This story was published in Radio Recall, the journal of the Metropolitan Washington Old-Time Radio Club, published six times per year.
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Santos Ortega: Any Detective He Didn't Play?
by Jim Widner, ©2013
(From Radio Recall, August 2013)
When Santos Ortega died in 1976, he was still
portraying the role of Will "Grandpa" Hughes on the
television daytime serial As the World Turns. He
continuously played that role on the television soap
for over 20 years. Because of the love of many fans
of the soap and as a tribute to the actor, the writers
on the drama did a rare thing by writing in a memorial
tribute to both the character and the actor including
a eulogy for Ortega himself.
Though he had the long running role on
television, and viewers raised with the soap only
knew Ortega as "Grandpa" Hughes, many outside
of old time radio fandem were not aware of his
strong credentials in radio drama. Ortega was
everywhere it seemed, and most always it was
playing major character roles in detective thrillers.
From Commissioner Weston on The Shadow to
Charlie Chan, Inspector Richard Queen on Ellery
Queen and many other detective series, Ortega
was ubiquitous on East Coast network radio.
Yet not a lot is known about his life or how an
actor with the interesting name of "Santos Ortega"
came to American radio. He was born in New York
City on June 30th, 1899 to Rafael and Isabella
Ortega. His father, of Spanish origin, was born in
Venezuela and his mother Isabella Corbett was
from Dublin, Ireland. His father is believed to have
been a cigar maker who found himself in New York
City by 1890.
Santos Ortega was a prolific cigar smoker and
was known to have his cigars with him while acting
his roles. The mythology says he often set the
Scripts of other actors on fire with his lighted cigar.
A number of publicity shots exist showing him with
cigar in hand.
Santos' sister, Isabelle, was born in 1891 and
Santos in 1899. Though he had a Spanish name,
he spoke distinctly with a New York accent.
Schooled in Manhattan, he became interested in
the stage and in his early 20's he appeared in an
extravaganza at the old Hippodrome Theater.
Soon after that he toured with a singing group, but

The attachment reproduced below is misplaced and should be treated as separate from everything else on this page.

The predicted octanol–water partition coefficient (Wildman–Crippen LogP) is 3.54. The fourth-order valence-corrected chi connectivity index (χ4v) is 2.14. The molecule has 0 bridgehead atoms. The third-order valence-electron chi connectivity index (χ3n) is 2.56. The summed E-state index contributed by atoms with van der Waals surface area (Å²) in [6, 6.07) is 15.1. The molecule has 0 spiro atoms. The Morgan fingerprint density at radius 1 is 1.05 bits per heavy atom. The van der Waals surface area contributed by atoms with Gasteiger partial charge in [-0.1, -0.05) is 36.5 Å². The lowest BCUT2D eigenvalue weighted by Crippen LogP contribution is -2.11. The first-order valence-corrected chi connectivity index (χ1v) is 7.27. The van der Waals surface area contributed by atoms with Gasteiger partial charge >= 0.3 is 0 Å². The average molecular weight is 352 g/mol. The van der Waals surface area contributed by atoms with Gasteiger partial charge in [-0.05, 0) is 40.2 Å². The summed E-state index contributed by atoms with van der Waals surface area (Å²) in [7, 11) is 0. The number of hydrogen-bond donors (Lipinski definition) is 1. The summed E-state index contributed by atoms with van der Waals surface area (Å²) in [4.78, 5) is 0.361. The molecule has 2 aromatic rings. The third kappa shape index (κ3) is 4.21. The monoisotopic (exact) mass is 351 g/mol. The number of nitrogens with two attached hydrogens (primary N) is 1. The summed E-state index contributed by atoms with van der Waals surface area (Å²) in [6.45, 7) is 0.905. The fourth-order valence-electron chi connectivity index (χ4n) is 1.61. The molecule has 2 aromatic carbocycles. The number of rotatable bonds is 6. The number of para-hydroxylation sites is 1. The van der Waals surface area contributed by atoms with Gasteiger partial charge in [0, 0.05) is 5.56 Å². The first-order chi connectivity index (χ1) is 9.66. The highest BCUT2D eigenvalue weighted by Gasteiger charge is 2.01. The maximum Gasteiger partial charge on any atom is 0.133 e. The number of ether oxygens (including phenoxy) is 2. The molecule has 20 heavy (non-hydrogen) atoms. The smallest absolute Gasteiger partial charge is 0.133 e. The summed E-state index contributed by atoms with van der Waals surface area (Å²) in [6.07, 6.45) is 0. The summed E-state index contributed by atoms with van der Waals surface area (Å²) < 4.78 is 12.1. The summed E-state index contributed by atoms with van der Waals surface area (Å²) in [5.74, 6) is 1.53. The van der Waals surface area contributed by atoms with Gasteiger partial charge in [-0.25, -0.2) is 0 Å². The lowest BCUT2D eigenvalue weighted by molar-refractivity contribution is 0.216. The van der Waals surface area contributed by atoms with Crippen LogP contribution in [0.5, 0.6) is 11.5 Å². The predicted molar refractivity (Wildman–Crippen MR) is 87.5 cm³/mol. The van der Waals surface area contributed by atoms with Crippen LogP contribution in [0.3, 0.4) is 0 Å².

soon found himself back in the City trying for rotes
on Broadway. Several of the plays in which he
appeared were What's the Use (1926), What Never
Dies (1926), and Marilyn 's Affairs (1933).
Ortega's first appearance on radio came in
1929 in the music-and-short-skits series named
Blackstone Plantation with Frank Crummit and Julia
Sanderson. His character role was 'Don Rodrigo '
and listeners wrote in wondering if it was a real
Spaniard playing the role. According to one news
report, he was hired because his real name
Ortega confirmed that in an interview saying, "It
was not that I had a Spanish dialect, or that I'd ever
done a Spanish dialect before; it was just that my
name being so Spanish, that one of the casting
directors said 'Well, certainly, this guy ought to have
a Spanish dialect ' ... I was called for it and since I had
spent 8 or 9 months in Caracas, Venezuela I said
well, do what I heard there. I did and I got the part.' While
he continued with various roles on the stage ,it was radio that became his home for the next 25
Ortega's ability to assume almost any accent
guaranteed continuous and sometimes major roles
in various radio dramas. Being a New York
actor was also a boost as he appeared mostly in
crime and mystery programs, but also some radio
daytime serials many of which originated from New
York City. With his voice he was able to manipulate
it to take on virtually any ethnic role as well playing
both good guys and bad. His contributions to the
mystery genre were huge. When he was asked why
he was chosen for all the detective roles, he said "I
don't know. I'm not a detective fan reader. I really
don't know. I was accepted for one, [and they said]
well he can do the other, I suppose. That's just the
way it happened."
One of his first major detective series was as
Inspector Richard Queen, father of detective Ellery
Queen. Ortega was heard in that role for over 7
years before he left. He got the job when the
series was first developed and became the first to
portray that role on radio. (He had recently left his
character of "Lee Kirby", a boyfriend to Marge on
the series Myn and Marge to take up the new
character.) He continued in the Inspector role until